|Publication number||US5768033 A|
|Application number||US 08/663,498|
|Publication date||Jun 16, 1998|
|Filing date||Jun 14, 1996|
|Priority date||Jun 14, 1996|
|Also published as||CA2207769A1, CA2207769C|
|Publication number||08663498, 663498, US 5768033 A, US 5768033A, US-A-5768033, US5768033 A, US5768033A|
|Original Assignee||Brock; Dennis|
|Export Citation||BiBTeX, EndNote, RefMan|
|Patent Citations (15), Referenced by (14), Classifications (8), Legal Events (3)|
|External Links: USPTO, USPTO Assignment, Espacenet|
This invention relates generally to microscopes, and more particularly to microscopes with specimen supports for holding plural specimens and for illuminating the same.
The United States patent literature includes many microscopes and specimen holders for permitting the examination of a plurality of specimens. For example, U.S. Pat. No. 3,625,586 (Olexa) discloses a linearly and rotationally adjustable multi-slide stage for a microscope, which includes an opening or perforation to enable light to pass therethrough and on which plural pie-shaped specimen slides are disposed.
U.S. Pat. No. 3,762,798 (Grubb et al.) discloses a conventional microscope having a stage on which a supplementary stage is mounted. The supplementary stage includes a transparent stage plate with a pair of upstanding pivot pins and is arranged to mount a rotatable specimen plate thereon. The specimen plate includes a plurality of annularly-arranged spaces for holding specimens therein to be selectively brought into the field of the microscope.
U.S. Pat. No. 5,029,996 (Carter) discloses a sophisticated microscope viewing system adapted for exhibition use.
U.S. Pat. No. 4,589,741 (Clegg) discloses a microscope stage having a plurality of compartments for specimens, and which stage is arranged to be revolved and moved linearly simultaneously by turning a single knob.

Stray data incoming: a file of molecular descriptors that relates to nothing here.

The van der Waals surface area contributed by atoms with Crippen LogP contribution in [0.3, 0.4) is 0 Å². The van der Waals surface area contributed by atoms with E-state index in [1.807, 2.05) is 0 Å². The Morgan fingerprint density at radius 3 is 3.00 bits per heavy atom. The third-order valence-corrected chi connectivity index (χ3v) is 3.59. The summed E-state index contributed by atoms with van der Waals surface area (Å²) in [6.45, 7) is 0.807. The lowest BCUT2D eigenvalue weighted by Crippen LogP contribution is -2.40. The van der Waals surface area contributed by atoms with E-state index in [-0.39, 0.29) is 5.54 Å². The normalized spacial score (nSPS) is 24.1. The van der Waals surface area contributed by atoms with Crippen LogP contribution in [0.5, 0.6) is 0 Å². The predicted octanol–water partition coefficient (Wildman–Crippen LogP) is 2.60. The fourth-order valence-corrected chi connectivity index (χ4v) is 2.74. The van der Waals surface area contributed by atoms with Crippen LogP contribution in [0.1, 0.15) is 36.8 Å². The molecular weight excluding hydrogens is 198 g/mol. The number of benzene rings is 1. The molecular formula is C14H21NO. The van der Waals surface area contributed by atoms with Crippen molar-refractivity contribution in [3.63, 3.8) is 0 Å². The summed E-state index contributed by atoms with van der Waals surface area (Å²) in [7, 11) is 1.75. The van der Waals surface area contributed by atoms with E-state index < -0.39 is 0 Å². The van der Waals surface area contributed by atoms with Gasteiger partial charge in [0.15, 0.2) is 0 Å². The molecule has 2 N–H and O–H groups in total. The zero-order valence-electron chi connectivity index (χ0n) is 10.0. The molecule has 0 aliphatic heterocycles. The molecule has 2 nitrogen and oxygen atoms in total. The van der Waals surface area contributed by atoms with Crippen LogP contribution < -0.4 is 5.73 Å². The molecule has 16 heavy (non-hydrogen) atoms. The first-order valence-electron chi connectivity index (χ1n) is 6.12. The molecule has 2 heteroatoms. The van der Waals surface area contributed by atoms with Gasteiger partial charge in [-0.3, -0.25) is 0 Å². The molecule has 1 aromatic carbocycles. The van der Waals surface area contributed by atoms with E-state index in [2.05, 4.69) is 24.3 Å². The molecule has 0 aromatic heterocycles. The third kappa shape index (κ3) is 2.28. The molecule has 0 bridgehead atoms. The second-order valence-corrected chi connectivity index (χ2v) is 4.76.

Other patents disclosing microscopes having plural specimen holders are: U.S. Pat. Nos. 4,784,481 (Wuerfel) 5,103,338 (Crowley et al.), and 5,367,401 (Saulietis).
While the aforementioned microscopes appear suitable for their intended purposes, they leave much to be desired from the standpoint of suitability for use by young students or children. In this regard owing to the budgetary constraints of most schools sophisticated, laboratory-quality microscopes, like those disclosed above, are not generally used in classroom settings. Another factor limiting the use of sophisticated microscopes by young students is their inability to readily operate the instrument, e.g., focus it, adjust the illumination, etc., and/or to readily change specimens to be viewed. Moreover, rough handling of the microscope may be expected, particularly with very young children.
Accordingly, for typical classroom use by young children low cost, simple, rugged and easy-to-use microscopes are desirable. One such microscope is that sold under the trademark MAGISCOPE and is disclosed in my earlier U.S. Pat. No. 5,071,241, whose disclosure is incorporated by reference herein.
While that microscope is suitable for its purposes it still leaves something to be desired from the standpoint of providing easy specimen changing.
Accordingly, it is a general object of this invention to provide a microscope assembly which overcomes the disadvantages of the prior art.
It is another object of this invention to provide a microscope assembly which enables the easy selection of any of a multiplicity of specimens for viewing.
It is another object of this invention to provide a microscope assembly including a specimen holder permitting the selection of any of a multiplicity of specimens for viewing and which is simple in construction.